The Earl of Rains was a bit too innocent. As for Niers…
What is that idiot doing this time?
Erin: I don’t recall writing anything about Venaz.
Niers: I may have an ear or two around.
Erin: You and everyone else.
Niers: I don’t make a habit of spying on my chess opponents. This is a rare case. The Earl of Rains is someone I’m acquainted with, actually. I hope I haven’t offended you.
Venaz looked at Erin as she pointed a finger at him.
“Listen, Venaz. I don’t know you, and you don’t know me. You’re some big student from the Titan’s academy, right?”
“I am a [Strategist] of Minos studying in Elvallian, so you’re broadly correct. I trust I’m not offending you, Miss Solstice. I can be—abrasive, or so I’m told. I’m simply stating my mind. Feel free to correct me; mistakes are the foundation of learning.”
Venaz folded his arms cautiously. Erin gave him a blank look as she twisted in her seat.
“What am I, a teacher? I’m not your mom, either. I’m not playing either Altestiel or Niers against each other. Why would I do that?”
“Because you’d be certain of drawing or winning against at least one? It’s a clever move that some [Strategists] have even used in war.”
The Minotaur had an instant response ready. Erin just blinked at him.
“Yeah. But why would I do that? It doesn’t sound like fun. It’s just to make people look silly or teach them a lesson. Come over here if you want to watch, and you can see. I’m playing no one against each other. I’m beating both of them.”
She cracked her fingers as Venaz strode over. Both Altestiel and Niers were silent for a moment. Erin twisted her neck and winced as it popped.
“Whoo. Nothing like a good game of chess to get your mind moving. Check, Altestiel. Your move, Niers.”
The thing was that if she were writing and speaking at the same time—her opponents were arguably more distracted than she. And they had forgotten that when it came to chess, Erin was better than both of them.
The silence followed by the clacking of pieces was broken presently by Erin herself. She sighed.
“Yeah. I do owe you a big favor.”
Who was she addressing? All eyes swung to the stone and [Message] scroll as Erin covered her writing. She wrote something to Niers and spoke something completely different to Altestiel out loud.
“Altestiel, does Desonis need anything right now?”
“Aside from more arable land, protection from monsters large and small, a talented generation, and three dozen enchanted, self-repairing fortresses? We have done fairly well as nations go, Erin. I’m not up-to-date on the minutiae, but we have no glaring issues at this time.”
Erin heard some chuckles from around the room at his response. She smiled and stared down at what she’d written:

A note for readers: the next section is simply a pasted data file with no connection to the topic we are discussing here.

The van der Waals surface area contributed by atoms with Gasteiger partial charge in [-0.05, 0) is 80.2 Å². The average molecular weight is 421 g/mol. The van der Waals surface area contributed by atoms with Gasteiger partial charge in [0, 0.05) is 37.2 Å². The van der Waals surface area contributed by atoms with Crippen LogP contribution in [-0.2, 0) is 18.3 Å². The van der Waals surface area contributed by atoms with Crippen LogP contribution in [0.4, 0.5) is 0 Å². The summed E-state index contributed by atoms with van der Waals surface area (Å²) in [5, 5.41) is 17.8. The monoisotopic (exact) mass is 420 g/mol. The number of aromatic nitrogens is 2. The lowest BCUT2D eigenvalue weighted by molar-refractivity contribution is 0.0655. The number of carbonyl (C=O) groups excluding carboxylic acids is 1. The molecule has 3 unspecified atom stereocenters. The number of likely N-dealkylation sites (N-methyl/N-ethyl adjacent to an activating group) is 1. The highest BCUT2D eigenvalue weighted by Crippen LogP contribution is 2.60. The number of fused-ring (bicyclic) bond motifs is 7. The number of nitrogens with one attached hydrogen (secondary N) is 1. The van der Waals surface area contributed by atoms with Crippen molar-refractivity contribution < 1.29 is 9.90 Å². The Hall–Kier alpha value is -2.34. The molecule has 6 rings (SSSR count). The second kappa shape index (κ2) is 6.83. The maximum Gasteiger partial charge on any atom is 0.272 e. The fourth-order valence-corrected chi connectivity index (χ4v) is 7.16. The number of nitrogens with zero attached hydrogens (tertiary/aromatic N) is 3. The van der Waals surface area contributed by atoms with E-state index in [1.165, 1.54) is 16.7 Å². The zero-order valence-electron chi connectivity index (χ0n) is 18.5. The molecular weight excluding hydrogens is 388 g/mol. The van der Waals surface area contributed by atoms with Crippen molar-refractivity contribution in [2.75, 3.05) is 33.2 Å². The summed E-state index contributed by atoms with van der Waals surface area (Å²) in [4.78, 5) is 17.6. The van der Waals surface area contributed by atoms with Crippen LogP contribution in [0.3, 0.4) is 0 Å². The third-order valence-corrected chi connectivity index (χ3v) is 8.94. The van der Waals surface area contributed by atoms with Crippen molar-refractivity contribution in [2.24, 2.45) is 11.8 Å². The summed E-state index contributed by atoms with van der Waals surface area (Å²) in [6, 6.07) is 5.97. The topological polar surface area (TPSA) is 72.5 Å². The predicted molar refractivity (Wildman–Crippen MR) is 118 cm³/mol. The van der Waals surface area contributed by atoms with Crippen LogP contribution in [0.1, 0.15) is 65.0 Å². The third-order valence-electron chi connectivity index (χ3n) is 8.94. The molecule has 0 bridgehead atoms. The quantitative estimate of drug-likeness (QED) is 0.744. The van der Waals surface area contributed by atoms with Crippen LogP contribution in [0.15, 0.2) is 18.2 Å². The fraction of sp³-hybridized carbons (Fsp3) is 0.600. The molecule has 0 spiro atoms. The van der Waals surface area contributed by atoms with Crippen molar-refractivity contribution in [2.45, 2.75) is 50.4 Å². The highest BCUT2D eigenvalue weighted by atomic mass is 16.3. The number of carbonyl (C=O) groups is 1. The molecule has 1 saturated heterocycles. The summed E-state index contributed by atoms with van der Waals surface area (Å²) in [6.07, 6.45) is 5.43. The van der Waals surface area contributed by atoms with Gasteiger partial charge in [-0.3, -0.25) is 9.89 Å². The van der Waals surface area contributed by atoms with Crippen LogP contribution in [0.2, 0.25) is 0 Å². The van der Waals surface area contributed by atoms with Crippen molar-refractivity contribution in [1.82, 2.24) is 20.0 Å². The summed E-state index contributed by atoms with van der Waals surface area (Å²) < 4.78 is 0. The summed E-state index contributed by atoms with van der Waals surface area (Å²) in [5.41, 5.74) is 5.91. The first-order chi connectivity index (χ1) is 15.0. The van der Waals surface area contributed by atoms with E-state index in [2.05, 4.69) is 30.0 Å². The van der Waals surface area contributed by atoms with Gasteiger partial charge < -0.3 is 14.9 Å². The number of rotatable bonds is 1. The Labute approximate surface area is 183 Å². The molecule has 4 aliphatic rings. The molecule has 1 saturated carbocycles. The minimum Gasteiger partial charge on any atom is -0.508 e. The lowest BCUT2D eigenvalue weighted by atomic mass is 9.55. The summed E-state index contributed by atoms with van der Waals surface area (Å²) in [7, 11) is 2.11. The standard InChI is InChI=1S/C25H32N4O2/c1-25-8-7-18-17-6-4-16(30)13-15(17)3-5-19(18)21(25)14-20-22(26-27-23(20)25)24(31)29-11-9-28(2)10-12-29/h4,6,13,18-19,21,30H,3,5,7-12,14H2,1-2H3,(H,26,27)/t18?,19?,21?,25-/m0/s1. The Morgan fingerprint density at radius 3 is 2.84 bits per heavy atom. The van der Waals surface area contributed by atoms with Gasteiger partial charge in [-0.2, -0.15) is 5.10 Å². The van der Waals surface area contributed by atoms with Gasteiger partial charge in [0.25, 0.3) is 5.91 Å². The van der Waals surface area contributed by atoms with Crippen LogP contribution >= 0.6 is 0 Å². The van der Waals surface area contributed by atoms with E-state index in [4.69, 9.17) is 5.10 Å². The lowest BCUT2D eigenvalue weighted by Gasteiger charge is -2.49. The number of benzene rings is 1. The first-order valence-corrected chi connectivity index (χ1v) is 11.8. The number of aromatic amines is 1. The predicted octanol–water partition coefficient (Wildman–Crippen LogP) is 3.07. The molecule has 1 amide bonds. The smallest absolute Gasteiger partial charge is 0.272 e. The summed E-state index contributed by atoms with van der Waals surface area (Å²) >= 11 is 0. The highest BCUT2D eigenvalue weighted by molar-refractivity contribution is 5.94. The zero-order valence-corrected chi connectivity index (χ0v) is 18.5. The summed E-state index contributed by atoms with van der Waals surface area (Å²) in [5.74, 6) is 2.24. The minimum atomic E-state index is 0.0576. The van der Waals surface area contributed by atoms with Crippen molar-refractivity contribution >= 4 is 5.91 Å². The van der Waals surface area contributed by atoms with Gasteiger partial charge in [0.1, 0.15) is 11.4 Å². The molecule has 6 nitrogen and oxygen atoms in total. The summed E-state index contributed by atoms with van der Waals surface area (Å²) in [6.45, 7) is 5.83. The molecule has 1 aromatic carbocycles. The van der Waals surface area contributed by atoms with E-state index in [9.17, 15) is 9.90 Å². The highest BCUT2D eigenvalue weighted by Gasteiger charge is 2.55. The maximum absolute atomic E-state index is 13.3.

Erin: I’ll definitely find a way to repay you.
Niers: There’s no need. As I said, I’m only sorry we couldn’t meet and that I didn’t do more. I hope we will be able to speak in person.
Erin: Sure thing. I’d like that too, but I have just one question I was hoping you could answer.
Niers: Go ahead. If you have any questions, incidentally, or would like to test any <Quest> theories, let me know. I have some resources in Baleros, and the answers are worth most effort in and of themselves.
Erin: Thanks. How do you feel about Goblins? I was told you teleported a Goblin tribe to Baleros. What’s going to happen to them?
Niers: Give me a second to think about my answer.
Back to Nereshal’s warning and clues from the future. It was conceivable that Erin could have been known just as that [Innkeeper] who kept Goblins safe and treated them well. However…would some important [Mage]—no, arguably the most important [Mage] in all of the Blighted Kingdom know her at first sight from just that?
Erin thought she knew what she’d do. So she spoke out loud to Altestiel.
“Hey, Earl Altestiel. How cool is your [Queen]?”
Now there was a loaded question. The Earl hesitated.
“She can be completely asinine, which is not an expression of disloyalty, just personal preference. And she keeps entirely too many pets ar—hydras!”
It sounded like someone had just tossed a pet at him from the clatter and swearing. Then—Lyonette began sweating because it occurred to her that two major powers were probably listening into the casual chess games. She’d told Erin to make allies, make friends.
But even so—the [Innkeeper]’s eyes glinted as she stared out the window at the High Passes. It was a busy day today. Liscor was changing. And somewhere up in those mountains was Goblinhome. A place that at least Chaldion knew about, and which had kidnapped the Healer of Tenbault.
“So she’s sorta cool. Do you think she’d ever consider signing a petition or agreement around…well, I’m getting ahead of myself. I owe you a big debt for Kiish helping me. She’s great.”
Erin smiled at Kiish, and the [Strategist] looked gratified and surprised as she dipped her head. Erin turned back to the speaking stone.
“You said Desonis doesn’t lack for anything except for, like, a dozen magical fortresses. And stuff. I dunno about a dozen. But what about one? Might be sorta wet, though.”
“A magical fortress.”
“You mean the palace of—er—no, a magical fortress?”
“Yup. Not belonging to any [Tyrants]. Completely unrelated. I think. Would you like to have one?”
The [Innkeeper] was watching a very long paragraph being written on the scroll when Lyonette seized her arm. Venaz was waving a clear blue truth stone in the others’ faces and shouting in whispers.
“Aw, come on, Lyonette. I’m doing what you wanted!”
Erin gave Lyonette a rare, genuine scowl. But the [Princess] drew her back, whispering urgently.